I traced the stitching lines with my fabulous waxed tracing paper onto the quilting cotton and then used those pieces to cut out and thread trace the stitching lines onto the black coutil.  They are treated as a single layer from this point on.

This is the first project that I have used this technique, and I was a bit concerned that I would miss having those raw edges to help match everything up.  Well, there was no need to worry.  It is quite easy to feel the thread tracing and match it to the next bit of thread tracing.  And just think how much more accurate this would be when working with a fabric that frays easily!

Before hand-picking the zipper, I basted one in to check the fit.

I have to say I love all the hand sewing this requires!

The most annoying part of the process comes later on, when the basting has to be ripped out from underneath the final machine stitched seam.  That is not so much fun.

I splurged on pre-cut spiral steel boning – no time or energy to fight with a pair of wire cutters for this project!

After the boning channels were stitched into place, I catch-stitched the trimmed seam allowances into place.  Some of the side seams had to be clipped at the waistline to make everything lay flat.

Instead of attaching the waist-stay after the lining was in place, I placed it between the coutil and the lining.  I figured this would be more comfortable (especially with the wider grosgrain) and would keep it from digging in at the waist. 

But I needed access to the ends of the ribbon.

My trusty bound buttonholes came to the rescue.

The waist-stay was stitched to the seams of the corselette and fed through the buttonhole openings on the lining.  The lining was then hand stitched in place along the bottom and zipper edges.

Then, of course, the stay needed a few hook & eyes as a closure.

I often get lazy and just use a larger skirt hook & eye, but they can dig in a bit.  So I went the more labor intensive route and used four small ones.

I was not careful about measuring the stay, so I ended up making it too small the first time around.  Whoops!  Thankfully, I had left enough of the ribbon folded under to extend the stay.

So guess what I was doing Friday evening?  Ripping out and re-stitching lots of little hook & eyes which have a tendency to fly out of my hand.  Then, of course, I had to find the things among all that black fabric.

A pair of bra cups was added, and the top edge basted together (eventually it was bound with my dress fabric).  And that is the corselette!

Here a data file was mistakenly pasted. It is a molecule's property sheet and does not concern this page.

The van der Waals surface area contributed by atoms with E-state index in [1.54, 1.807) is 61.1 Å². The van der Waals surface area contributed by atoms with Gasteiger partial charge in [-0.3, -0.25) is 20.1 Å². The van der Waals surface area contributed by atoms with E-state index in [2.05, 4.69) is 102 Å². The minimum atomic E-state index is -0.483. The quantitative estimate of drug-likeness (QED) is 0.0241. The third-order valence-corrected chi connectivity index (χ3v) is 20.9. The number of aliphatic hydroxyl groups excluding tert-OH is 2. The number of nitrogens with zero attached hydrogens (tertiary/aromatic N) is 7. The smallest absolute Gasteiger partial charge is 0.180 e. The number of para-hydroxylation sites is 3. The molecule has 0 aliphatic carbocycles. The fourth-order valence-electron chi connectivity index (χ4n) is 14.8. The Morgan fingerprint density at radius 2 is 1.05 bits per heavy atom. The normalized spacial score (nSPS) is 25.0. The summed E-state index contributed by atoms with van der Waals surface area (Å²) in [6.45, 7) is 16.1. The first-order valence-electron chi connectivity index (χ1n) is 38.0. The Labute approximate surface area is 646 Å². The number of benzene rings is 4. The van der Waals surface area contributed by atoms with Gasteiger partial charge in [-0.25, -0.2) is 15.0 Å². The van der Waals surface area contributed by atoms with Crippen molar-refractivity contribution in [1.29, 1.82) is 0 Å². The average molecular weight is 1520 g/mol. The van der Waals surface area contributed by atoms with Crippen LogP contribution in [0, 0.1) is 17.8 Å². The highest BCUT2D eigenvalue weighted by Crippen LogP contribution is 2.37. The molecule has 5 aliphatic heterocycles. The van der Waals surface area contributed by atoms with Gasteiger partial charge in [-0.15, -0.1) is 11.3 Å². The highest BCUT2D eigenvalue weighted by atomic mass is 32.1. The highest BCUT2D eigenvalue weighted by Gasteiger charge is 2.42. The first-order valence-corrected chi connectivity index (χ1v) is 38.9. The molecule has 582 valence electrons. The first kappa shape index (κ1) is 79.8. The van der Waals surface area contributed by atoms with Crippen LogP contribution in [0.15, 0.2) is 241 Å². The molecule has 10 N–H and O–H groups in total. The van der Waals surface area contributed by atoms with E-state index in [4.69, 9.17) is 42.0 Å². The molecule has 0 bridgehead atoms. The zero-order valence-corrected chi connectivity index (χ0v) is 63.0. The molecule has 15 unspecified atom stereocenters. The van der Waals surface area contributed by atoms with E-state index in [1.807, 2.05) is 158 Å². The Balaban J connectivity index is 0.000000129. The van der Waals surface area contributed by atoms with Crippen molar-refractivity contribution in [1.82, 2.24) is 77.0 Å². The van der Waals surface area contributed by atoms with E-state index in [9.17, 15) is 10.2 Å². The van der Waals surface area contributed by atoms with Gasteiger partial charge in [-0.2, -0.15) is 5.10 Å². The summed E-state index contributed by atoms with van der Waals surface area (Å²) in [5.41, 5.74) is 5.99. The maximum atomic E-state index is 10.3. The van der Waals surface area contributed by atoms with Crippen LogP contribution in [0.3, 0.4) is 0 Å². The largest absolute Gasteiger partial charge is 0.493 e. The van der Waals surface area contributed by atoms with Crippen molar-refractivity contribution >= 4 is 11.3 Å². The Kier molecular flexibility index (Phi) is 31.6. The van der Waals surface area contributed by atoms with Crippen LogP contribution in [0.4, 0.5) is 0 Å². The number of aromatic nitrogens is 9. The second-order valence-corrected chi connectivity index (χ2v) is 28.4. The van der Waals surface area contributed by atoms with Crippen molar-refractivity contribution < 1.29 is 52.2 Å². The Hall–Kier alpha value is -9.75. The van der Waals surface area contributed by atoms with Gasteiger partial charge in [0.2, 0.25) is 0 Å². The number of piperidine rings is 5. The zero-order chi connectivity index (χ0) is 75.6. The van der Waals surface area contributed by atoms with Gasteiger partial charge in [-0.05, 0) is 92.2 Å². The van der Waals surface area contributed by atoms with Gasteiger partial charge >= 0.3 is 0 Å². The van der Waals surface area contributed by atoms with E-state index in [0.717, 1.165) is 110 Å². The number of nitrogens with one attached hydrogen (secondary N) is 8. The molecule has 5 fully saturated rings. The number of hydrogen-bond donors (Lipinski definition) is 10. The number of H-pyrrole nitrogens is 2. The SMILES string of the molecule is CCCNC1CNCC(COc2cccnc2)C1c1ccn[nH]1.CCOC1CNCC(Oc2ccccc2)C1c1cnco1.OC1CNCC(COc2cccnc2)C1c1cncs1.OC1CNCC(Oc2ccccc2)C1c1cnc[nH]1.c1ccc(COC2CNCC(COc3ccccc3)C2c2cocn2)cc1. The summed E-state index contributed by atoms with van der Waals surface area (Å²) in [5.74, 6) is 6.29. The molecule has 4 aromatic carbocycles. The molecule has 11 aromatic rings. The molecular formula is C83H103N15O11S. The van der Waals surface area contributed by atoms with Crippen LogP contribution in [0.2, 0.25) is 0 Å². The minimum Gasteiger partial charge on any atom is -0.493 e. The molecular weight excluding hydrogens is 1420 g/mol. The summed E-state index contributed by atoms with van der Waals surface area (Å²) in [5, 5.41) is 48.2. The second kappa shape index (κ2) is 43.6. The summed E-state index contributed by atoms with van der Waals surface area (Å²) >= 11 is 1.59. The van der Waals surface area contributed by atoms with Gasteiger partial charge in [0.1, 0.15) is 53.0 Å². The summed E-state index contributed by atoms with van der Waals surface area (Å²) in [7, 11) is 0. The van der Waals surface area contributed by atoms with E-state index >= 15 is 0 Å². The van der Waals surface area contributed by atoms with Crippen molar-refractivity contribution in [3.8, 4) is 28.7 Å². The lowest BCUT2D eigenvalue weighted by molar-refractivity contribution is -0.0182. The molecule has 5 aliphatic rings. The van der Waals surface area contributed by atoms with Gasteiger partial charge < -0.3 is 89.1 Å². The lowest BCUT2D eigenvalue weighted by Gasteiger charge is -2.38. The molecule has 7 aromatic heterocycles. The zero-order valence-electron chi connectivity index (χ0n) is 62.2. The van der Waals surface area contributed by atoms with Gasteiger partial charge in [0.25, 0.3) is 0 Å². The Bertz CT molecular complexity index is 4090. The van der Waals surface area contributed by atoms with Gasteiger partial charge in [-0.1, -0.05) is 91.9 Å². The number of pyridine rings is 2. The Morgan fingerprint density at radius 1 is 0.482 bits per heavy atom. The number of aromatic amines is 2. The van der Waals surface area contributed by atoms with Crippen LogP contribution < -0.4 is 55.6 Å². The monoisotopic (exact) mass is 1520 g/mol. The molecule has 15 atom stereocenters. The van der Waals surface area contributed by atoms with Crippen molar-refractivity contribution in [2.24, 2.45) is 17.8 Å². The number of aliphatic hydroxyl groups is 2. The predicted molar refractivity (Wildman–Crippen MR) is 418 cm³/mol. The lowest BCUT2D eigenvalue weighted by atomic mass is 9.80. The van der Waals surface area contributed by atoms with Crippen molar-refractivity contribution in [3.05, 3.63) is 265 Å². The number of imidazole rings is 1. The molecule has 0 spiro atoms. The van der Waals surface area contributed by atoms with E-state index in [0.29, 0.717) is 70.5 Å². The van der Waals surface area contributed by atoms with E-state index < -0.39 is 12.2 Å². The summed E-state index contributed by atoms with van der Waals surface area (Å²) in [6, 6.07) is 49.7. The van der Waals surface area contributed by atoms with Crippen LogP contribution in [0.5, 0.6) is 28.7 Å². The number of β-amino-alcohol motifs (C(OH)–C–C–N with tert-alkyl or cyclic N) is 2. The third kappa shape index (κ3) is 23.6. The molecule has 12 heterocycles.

Thursday, September 25, 2014

Chalk Marks and Cotton Underlining

I am totally in love with waxed tracing paper!  Okay, I’ll shut up about it now.  But I think I have found my new "can't live without" sewing notion.  Will it eclipse rayon seam binding as my all time favorite?  Probably not, but now my Hug Snug has a best friend to play with in the sewing room.

For this predominantly black dress, I used both yellow and white sheets of the tracing paper.  Both of them disappeared under the steam of an iron while I was pressing my seams open later in the process.

I imagine that might not work with the darker colors.

But until the steam, the marks are super visible!

After cutting and marking the underlining, it was time to pull out the delicious silk/wool blend.

It was the moment of truth – would I have enough of the cherry print? 

Normally, I start pinning and cutting things from one end of the fabric, and go my merry way.  This time I was paranoid about running out of irreplaceable gorgeousness, so I laid everything out with a few pins here and there and worked my way through, hoping the fabric would not run out before my pattern pieces did.

And yes, everything fit!  I may even be able to squeeze a small project out of the remnants . . .

Next up was a whole lot of thread tracing.

This is probably not the best technique for anyone who hates hand sewing.  But I truly love it, so this part of the process was a lot of fun.  Which is a good thing . . . there were a whole lot of massive pieces to deal with this time around.

Not to mention many, many more hand sewing opportunities!